In 2014, chemist and entrepreneur Shaughnessy Naughton ran for U.S. Congress in Pennsylvania’s 8th District. Despite having no prior political experience, she came within two percentage points of winning the Democratic primary. Although her campaign was ultimately unsuccessful, she has since created a formidable organization, 314 Action, to elect those with STEM backgrounds and pro-science agendas to local, state, and federal office. Through 314 Action, scientists, engineers, and physicians learn how to run competitive – and victorious – campaigns. Alums have changed not just the dialogue around STEM issues, but, once elected, have also brought expertise and rigor to solve problems ranging from raising the minimum wage to minimizing veteran homelessness. Naughton spoke to ESAL about recent success stories and the organization’s future directions.
CK: How did 314 Action come together?
Naughton: 314 is named after the first three digits of pi, which is a nod to what we're trying to do to get scientists and engineers involved in electoral politics. This grew out of my own experience. I'm a chemist by training and in 2014 I decided to run out of frustration and aggravation with the misplaced priorities and lack of action. What I learned was that it's really hard to break into politics when you don't come from a traditional political background, such as law or business, and that there's a real lack of diversity among elected officials. When I ran, I received a lot of support from the greater scientific community, who made the case that we need more analytical thinkers. After my run, which wasn’t wasn't successful, I decided to found 314 Action to give scientists a peek behind the curtain as to what's actually involved in running for office, and to show them how to do it.
CK: How does 314 Action do this?
Naughton: We recruit, train, and elect scientists - our criteria are a STEM background and a pro-science agenda. Our trainings are open to scientists, engineers, and physicians, and go over the A to Z of how to run for office. It's not just for federal office - there are 500,000 elected positions in this country. Not all of them require the commitment of a federal office. We particularly focus on communications. The way scientists talk to each other is different than how we need to communicate with the general public.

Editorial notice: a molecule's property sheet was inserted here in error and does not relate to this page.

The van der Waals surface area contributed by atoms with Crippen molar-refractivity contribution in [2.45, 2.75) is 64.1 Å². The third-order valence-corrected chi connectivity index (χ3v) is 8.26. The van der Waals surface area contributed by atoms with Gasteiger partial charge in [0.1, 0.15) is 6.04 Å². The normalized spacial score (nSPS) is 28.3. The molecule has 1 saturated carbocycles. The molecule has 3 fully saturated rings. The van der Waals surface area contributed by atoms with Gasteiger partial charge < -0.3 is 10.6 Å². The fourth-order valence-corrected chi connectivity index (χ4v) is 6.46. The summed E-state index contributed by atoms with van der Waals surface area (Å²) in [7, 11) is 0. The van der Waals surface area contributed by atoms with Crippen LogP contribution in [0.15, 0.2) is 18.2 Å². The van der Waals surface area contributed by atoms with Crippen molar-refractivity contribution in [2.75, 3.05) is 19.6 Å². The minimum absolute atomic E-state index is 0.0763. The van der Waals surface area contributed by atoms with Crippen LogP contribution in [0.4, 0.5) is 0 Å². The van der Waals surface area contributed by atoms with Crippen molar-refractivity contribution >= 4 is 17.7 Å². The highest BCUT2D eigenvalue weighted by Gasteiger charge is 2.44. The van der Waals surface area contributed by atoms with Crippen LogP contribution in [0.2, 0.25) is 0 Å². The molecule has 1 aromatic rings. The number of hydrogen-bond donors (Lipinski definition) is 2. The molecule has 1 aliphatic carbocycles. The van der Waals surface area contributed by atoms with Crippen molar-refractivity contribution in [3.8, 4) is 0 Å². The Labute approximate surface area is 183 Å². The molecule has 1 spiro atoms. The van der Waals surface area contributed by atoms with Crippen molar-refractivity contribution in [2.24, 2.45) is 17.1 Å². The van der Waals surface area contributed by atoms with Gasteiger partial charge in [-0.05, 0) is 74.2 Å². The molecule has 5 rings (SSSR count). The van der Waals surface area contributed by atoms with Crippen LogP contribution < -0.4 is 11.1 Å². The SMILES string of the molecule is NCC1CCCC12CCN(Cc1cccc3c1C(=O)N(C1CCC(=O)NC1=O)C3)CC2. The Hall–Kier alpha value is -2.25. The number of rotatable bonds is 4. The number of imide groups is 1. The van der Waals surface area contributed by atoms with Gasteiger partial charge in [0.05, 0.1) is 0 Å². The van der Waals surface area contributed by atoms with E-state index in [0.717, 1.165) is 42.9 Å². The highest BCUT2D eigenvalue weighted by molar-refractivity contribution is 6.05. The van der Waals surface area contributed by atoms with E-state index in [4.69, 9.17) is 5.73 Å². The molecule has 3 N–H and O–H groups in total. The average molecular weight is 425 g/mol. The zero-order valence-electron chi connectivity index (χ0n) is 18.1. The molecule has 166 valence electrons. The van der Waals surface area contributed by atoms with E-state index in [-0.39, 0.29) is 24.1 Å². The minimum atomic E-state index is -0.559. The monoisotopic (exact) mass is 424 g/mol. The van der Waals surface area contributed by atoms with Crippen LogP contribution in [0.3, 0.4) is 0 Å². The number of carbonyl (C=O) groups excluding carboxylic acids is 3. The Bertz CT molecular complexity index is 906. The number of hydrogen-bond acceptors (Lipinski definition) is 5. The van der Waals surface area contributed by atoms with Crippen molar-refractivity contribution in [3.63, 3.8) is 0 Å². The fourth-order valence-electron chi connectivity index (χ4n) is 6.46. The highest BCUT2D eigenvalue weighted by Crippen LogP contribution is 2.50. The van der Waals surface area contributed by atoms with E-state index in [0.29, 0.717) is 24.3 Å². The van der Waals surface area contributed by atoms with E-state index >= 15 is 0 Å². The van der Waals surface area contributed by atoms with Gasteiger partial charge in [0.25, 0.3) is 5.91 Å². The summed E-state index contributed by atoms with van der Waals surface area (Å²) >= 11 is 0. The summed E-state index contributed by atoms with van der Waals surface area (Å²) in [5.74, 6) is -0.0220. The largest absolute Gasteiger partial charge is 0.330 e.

We also work to recruit candidates. We identify districts where the incumbent has a particularly bad stance on issues that we care about, particularly around climate. Then we recruit strong candidates to challenge them. We provide a lot of logistical support for getting campaigns started. Sometimes folks reach out to us as well. Starting a campaign for federal office is like starting a business: you want to raise money and not spend it. We do whatever we can to help them hire staff, put together a media strategy, and put together campaign plans. We have a grassroots network of over a million people that help to make this happen.
CK: What’s the current landscape of elected scientists and science policy?
Naughton: I know we had about 400 people with STEM backgrounds running in 2018. The number actually elected was 109. But it’s not enough. I think scientists holding elected positions are really important if you look to Washington and the dysfunction there. The House has passed hundreds of bills this year, but they go to die in the Senate. So we really need to look to state and local government to accomplish almost anything. State and local governments can do an incredible amount of really good work on education, on healthcare, on climate, on infrastructure, even on minimum wage and cybersecurity or privacy.
CK: What unique contribution can those with STEM backgrounds make when they participate in local government?
Naughton: A physicist, who we supported and who is now serving in office, is one example of someone who really demonstrates what STEM folks bring to the legislative process. He tells this great story about one of his first days serving in the State Assembly. They were having a meeting with the legislators to talk about raising the minimum wage to $15 an hour. So he raises his hands and he says, “How’d you come up with $15 an hour? Where’d that number come from?” And it was blank stares. And he says, “How did you decide how quickly we get to $15 an hour?” He wasn’t saying we shouldn’t raise minimum wage. He was just asking the kind of question that I would expect a scientist to ask. And again, he gets blank stares. So he said, “We have the world’s leading expert on minimum wage at Princeton University. Did anybody contact him? He just put out a paper on how to raise the minimum wage. Did anybody read it?” And this is why you are needed. When you think about municipal government, city planning, public transportation, and our invisible infrastructure consisting of water, water systems and sewage systems, we need engineers and scientists who look at the data, look at the reports, read them, and understand them. It’s incredibly valuable.